We're not an autonomous collective, but I do support gay marriage. I know several couples who have married either legally, in a religious ceremony, or both. As for what the Bible says about gays, for one interpretation go here: http://www.soulforce.org/article/homosexuality-bible-gay-christian . Not that it'll change your mind or anything, but the information's there.

-----

And Rwig3, you're really good at the dirty talk. Like, really, really good.

Srsly. Call me.

Posted by: Matt Algren | Aug 15, 2008 2:18:25 PM

There are many many gay Christians. There are even more gay people who come from a Christian background and who, because of a very common conflict that arises between their childhood Christian faith and their sexual awakening and coming out experience, are more in the spiritual/agnostic category.

The "us vs them" mentality is really sort of...well, at least as I see it, against the huge numbers of evangelical Christians who, no offense intended, are largely ignorant of homosexual issues. They go to church, listen to their pastors tell them that "homosexuality is a sin" (a completely vague and under-detailed statement), and they read translations of bibles that just as vaguely say homosexuality is a sin, when the very concept of homosexuality didn't even exist until the late 1800's. They're a large group, strongly conservative, very vocal, and they're a huge voting power. That is the "them" in the "us vs them" mentality, as I see it.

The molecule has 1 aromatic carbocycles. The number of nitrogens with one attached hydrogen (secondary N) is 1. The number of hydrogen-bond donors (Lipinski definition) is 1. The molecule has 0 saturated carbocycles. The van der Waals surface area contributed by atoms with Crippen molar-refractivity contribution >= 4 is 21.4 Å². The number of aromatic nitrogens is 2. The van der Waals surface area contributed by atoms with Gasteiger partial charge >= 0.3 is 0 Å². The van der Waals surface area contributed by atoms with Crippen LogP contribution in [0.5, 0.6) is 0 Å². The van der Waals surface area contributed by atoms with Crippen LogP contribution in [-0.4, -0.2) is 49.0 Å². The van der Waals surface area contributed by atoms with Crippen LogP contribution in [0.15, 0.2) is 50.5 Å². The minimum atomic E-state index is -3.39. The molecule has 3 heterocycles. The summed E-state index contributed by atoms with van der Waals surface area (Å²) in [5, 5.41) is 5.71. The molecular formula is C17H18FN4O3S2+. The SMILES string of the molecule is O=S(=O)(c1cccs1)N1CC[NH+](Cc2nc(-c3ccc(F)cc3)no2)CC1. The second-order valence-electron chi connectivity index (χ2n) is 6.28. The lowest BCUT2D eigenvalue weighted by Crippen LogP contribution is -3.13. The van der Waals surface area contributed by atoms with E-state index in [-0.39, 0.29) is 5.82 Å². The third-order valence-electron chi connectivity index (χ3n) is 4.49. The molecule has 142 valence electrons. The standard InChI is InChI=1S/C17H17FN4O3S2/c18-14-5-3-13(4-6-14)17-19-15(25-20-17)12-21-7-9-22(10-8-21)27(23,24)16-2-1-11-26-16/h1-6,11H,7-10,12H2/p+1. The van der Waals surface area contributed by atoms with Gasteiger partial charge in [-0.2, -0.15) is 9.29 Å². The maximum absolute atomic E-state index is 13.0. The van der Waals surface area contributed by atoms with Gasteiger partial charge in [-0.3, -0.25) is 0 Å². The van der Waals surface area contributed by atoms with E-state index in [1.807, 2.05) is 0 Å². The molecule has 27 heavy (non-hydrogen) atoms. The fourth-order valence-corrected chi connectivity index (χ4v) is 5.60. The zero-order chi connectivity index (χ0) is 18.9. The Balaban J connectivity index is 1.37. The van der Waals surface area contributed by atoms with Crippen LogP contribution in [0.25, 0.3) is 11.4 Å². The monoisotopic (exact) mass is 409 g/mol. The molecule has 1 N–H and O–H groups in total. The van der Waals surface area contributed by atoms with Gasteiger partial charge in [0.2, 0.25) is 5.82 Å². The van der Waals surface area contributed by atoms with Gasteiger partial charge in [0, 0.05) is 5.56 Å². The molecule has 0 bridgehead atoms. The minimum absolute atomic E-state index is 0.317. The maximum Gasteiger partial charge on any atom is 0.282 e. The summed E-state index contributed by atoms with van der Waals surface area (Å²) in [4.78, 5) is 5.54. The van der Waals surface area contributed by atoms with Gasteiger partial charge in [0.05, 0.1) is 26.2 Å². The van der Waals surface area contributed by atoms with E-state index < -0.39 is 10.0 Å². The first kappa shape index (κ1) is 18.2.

gaychristian.net is a good place to find information on the gay christian community. They've started a nomenclature of the "side a" and "side b" to describe the two camps that gay Christians fall in to: the group that feels that the bible does not condemn homosexuality in and of itself and that many modern day translations are incorrect, and the side that feels that the bible does condemn it, and that gay Christians are called to live lives of celibacy.

Posted by: zortnac | Aug 15, 2008 2:43:05 PM

Ah, the great religious debates continue, with geniuses (genii?) like Rwig3 chiming in with their dubious clutch on reality, and tamarasw, who, while being very polite and I assume well-intentioned, doesn't seem to get the idea that we not only have freedom OF religion in this country, but freedom FROM religion. "I love the smell of napalm in the morning"